The Immortal Life of Henrietta Lacks by Rebecca Skloot

Rebecca Skloot has written a masterpiece with The Immortal Life of Henrietta Lacks, a nonfiction book that’s about, well, that’s another story, because it’s not a biography, but it is about Henrietta Lacks, it’s not a memoir, although Rebecca’s story is integral to the narrative, and it’s not a science book, even though The Immortal Life of Henrietta Lacks is about the impact of cell culture on our lives.  More than anything I think this book is about storytelling, and to understand why I say that means explaining the emerging genre of creative nonfiction.


Rebecca Skloot has a MFA in Creative Nonfiction Writing from the University of Pittsburgh, and has taught Creative Nonfiction at the University of Memphis.  Creative nonfiction uses techniques borrowed from fiction to tell a true, nonfictional story.  Creative nonfiction walks a delicate ethical line because in presenting the facts more engagingly and creatively writers sometimes step over the line into fiction.  To combat this, writers often put themselves into the story to explain how they acquires their facts, and thus they become part of the story themselves.  The first book I remember using these techniques was The Electric Kool-Aid Acid Test by Tom Wolfe that I read back in the 1960s.  Wolfe called it new journalism back then.

Now I’m going to be upfront here and state that my goal in writing this essay is to get you to read The Immortal Life of Henrietta Lacks.  And to be perfectly honest, I do have several obstacles to overcome before I convince you to go out and buy this book.  The Immortal Life of Henrietta Lacks is about so many different things, working at so many different levels that it’s hard to describe.  I could just tell you to go Google “Best Books of 2010” and you’ll find Skloot’s book on many people’s list of best books of 2010, and let you read their praises.  But I don’t think that’s good enough.  I think I need to offer some specific hooks.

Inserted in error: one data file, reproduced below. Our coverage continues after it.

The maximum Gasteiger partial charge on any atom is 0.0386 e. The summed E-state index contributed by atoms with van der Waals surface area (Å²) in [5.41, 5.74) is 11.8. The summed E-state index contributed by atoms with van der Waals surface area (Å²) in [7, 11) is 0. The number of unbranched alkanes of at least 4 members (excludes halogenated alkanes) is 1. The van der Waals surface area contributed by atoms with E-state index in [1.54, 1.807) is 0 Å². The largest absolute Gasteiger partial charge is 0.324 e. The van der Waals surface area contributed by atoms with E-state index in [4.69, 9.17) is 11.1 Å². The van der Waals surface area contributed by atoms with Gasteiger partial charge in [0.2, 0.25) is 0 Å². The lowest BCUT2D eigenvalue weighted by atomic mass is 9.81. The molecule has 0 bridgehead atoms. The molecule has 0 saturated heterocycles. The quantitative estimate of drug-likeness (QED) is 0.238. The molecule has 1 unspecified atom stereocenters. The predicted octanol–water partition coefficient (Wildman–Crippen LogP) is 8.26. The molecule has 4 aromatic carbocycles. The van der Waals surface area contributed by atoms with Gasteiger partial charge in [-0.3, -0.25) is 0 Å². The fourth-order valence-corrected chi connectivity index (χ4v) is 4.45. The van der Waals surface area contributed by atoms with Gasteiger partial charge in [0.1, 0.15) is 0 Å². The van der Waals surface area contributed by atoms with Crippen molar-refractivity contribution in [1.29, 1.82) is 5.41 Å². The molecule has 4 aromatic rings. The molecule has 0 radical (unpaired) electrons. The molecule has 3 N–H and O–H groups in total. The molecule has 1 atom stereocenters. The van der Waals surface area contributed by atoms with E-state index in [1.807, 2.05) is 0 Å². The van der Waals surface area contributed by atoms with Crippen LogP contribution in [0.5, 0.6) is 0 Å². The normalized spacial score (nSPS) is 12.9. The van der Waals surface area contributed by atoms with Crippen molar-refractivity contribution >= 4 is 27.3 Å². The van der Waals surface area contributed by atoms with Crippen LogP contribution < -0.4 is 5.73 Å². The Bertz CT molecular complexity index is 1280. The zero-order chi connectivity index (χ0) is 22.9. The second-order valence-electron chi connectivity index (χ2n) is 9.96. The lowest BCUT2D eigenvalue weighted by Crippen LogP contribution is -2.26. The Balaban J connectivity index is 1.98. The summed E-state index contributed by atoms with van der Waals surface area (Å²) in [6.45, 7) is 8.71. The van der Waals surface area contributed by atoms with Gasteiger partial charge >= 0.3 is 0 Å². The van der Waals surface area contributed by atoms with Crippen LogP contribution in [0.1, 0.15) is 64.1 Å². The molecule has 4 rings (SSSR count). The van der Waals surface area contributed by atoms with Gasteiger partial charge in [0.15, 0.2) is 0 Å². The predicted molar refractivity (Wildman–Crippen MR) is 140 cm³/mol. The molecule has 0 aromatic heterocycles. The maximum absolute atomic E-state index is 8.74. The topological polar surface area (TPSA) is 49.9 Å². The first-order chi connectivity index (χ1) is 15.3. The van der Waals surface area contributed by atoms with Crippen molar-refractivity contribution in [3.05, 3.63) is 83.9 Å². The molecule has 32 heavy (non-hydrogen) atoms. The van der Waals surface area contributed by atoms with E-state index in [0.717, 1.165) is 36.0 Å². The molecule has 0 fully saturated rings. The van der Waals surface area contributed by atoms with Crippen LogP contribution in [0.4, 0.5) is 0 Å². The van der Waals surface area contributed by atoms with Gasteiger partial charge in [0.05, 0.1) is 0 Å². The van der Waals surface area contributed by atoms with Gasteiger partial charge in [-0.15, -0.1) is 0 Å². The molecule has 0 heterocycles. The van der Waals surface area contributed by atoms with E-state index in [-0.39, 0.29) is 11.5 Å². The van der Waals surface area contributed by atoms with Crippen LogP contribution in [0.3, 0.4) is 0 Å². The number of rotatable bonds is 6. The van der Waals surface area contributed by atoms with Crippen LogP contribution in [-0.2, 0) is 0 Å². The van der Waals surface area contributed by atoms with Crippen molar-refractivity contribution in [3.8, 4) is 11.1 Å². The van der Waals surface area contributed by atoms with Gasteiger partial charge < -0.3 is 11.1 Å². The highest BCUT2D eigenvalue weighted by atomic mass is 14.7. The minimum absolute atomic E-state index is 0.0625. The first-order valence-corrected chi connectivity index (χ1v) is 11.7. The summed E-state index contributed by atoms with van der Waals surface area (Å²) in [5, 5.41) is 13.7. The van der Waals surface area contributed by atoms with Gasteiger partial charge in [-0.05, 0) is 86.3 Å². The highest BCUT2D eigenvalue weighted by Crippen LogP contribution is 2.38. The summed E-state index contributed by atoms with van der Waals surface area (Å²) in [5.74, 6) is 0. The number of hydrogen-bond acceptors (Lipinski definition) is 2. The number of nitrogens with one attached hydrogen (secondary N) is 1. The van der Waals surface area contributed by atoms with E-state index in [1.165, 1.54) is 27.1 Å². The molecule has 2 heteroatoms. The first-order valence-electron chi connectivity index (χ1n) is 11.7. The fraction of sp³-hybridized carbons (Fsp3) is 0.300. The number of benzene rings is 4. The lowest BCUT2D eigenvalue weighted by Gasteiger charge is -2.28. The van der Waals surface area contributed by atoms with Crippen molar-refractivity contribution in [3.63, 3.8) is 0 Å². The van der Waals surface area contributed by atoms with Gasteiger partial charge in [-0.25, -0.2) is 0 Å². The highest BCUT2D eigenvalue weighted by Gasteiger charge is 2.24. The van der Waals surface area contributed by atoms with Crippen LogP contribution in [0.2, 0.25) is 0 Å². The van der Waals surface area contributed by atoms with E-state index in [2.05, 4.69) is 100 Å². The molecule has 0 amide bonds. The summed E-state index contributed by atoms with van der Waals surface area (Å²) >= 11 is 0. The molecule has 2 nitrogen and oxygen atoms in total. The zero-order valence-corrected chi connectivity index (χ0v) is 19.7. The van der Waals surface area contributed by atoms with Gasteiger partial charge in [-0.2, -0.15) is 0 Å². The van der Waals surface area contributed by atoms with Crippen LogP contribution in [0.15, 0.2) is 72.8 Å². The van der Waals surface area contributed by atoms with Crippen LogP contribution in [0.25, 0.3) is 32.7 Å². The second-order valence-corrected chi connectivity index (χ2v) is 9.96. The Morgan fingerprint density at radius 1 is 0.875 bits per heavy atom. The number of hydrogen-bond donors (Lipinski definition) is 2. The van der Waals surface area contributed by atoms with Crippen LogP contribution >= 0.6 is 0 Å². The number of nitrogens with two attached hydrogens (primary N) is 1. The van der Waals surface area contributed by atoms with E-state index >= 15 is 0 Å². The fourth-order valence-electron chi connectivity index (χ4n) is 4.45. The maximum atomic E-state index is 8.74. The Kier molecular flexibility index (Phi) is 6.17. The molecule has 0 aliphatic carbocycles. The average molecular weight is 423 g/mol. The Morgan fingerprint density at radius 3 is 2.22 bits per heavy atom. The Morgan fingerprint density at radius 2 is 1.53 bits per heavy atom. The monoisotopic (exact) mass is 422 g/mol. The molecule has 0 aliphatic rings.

Most people want to be immortal, and like Woody Allen, most people would prefer the kind of immortality where we just didn’t die.  Religious folk have the promise of heaven, but us skeptical people must live with a kind of shadowy immortality, of just being remembered.  On the surface, The Immortal Life of Henrietta Lacks is about her cancer cells, called HeLa, that were cultured in 1951 and are still living today.  HeLa cells are the first line of immortal cells, and that’s one thrilling scientific aspect of this book.

However, the book deals with other kinds of immortality too, in different layers of this story, which is why I love this story so much.

  • In the process of writing this book Skloot shows what’s left of a person after they die.  For Henrietta Lacks, that wasn’t much, a hank of hair in an old Bible, a couple photos, an unmark grave, a handful family stories and, medical records.  Have you ever wondered how much of our lives are left in moldy files and computers digits?
  • The traditional down to Earth road to immortality is by having children, and Henrietta had five, and Skloot spends years getting to know them, which gives this book heart.
  • Some people seek immortality through creative work, but sadly Henrietta didn’t.  She never knew of her great accomplishments, which accidently turn out to be astounding.
  • A few people are remembered because people write about them, and Rebecca Skloot has written a book that should last a long time.  Most nonfiction books have short lifespans, but I think The Immortal Life of Henrietta Lacks should have the same kind of longevity as Rachel Carson’s Silent Spring.
  • Finally, Henrietta herself didn’t live forever, but one strain of her cancer cells did.  They went on to revolutionize science and medical research, and this is the science part of Rebecca’s book that should amaze readers.  I read a lot of science books and I didn’t know about HeLa cells.

Medical Misconduct